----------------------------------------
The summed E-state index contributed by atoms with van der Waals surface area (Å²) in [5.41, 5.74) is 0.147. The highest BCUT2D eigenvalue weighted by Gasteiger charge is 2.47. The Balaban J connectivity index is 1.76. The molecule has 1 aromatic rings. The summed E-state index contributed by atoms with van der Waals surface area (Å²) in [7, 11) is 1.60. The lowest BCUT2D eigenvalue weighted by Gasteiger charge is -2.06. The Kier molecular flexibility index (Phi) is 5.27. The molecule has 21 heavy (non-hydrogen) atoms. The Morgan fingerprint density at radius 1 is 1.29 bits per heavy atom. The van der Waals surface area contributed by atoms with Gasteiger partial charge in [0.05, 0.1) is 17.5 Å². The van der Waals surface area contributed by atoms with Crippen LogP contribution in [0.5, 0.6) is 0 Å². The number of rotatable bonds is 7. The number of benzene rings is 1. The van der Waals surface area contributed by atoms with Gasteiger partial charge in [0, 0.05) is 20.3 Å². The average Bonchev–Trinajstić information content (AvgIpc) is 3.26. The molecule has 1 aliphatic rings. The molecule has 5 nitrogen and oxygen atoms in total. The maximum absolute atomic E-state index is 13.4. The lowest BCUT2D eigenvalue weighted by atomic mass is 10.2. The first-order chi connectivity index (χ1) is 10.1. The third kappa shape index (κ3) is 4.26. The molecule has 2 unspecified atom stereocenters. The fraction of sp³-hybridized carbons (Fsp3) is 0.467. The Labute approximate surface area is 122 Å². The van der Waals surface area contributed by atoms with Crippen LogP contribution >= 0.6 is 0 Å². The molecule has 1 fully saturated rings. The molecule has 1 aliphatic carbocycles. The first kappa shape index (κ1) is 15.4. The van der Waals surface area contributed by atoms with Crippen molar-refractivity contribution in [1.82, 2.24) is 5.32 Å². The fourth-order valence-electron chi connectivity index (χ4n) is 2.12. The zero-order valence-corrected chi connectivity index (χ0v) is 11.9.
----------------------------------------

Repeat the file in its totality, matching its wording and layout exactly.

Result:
The summed E-state index contributed by atoms with van der Waals surface area (Å²) in [5.41, 5.74) is 0.147. The highest BCUT2D eigenvalue weighted by Gasteiger charge is 2.47. The Balaban J connectivity index is 1.76. The molecule has 1 aromatic rings. The summed E-state index contributed by atoms with van der Waals surface area (Å²) in [7, 11) is 1.60. The lowest BCUT2D eigenvalue weighted by Gasteiger charge is -2.06. The Kier molecular flexibility index (Phi) is 5.27. The molecule has 21 heavy (non-hydrogen) atoms. The Morgan fingerprint density at radius 1 is 1.29 bits per heavy atom. The van der Waals surface area contributed by atoms with Gasteiger partial charge in [0.05, 0.1) is 17.5 Å². The van der Waals surface area contributed by atoms with Crippen LogP contribution in [0.5, 0.6) is 0 Å². The number of rotatable bonds is 7. The number of benzene rings is 1. The van der Waals surface area contributed by atoms with Gasteiger partial charge in [0, 0.05) is 20.3 Å². The average Bonchev–Trinajstić information content (AvgIpc) is 3.26. The molecule has 1 aliphatic rings. The molecule has 5 nitrogen and oxygen atoms in total. The maximum absolute atomic E-state index is 13.4. The lowest BCUT2D eigenvalue weighted by atomic mass is 10.2. The first-order chi connectivity index (χ1) is 10.1. The third kappa shape index (κ3) is 4.26. The molecule has 2 unspecified atom stereocenters. The fraction of sp³-hybridized carbons (Fsp3) is 0.467. The Labute approximate surface area is 122 Å². The van der Waals surface area contributed by atoms with Crippen LogP contribution >= 0.6 is 0 Å². The molecule has 1 fully saturated rings. The molecule has 1 aliphatic carbocycles. The first kappa shape index (κ1) is 15.4. The van der Waals surface area contributed by atoms with Crippen molar-refractivity contribution in [1.82, 2.24) is 5.32 Å². The fourth-order valence-electron chi connectivity index (χ4n) is 2.12. The zero-order valence-corrected chi connectivity index (χ0v) is 11.9.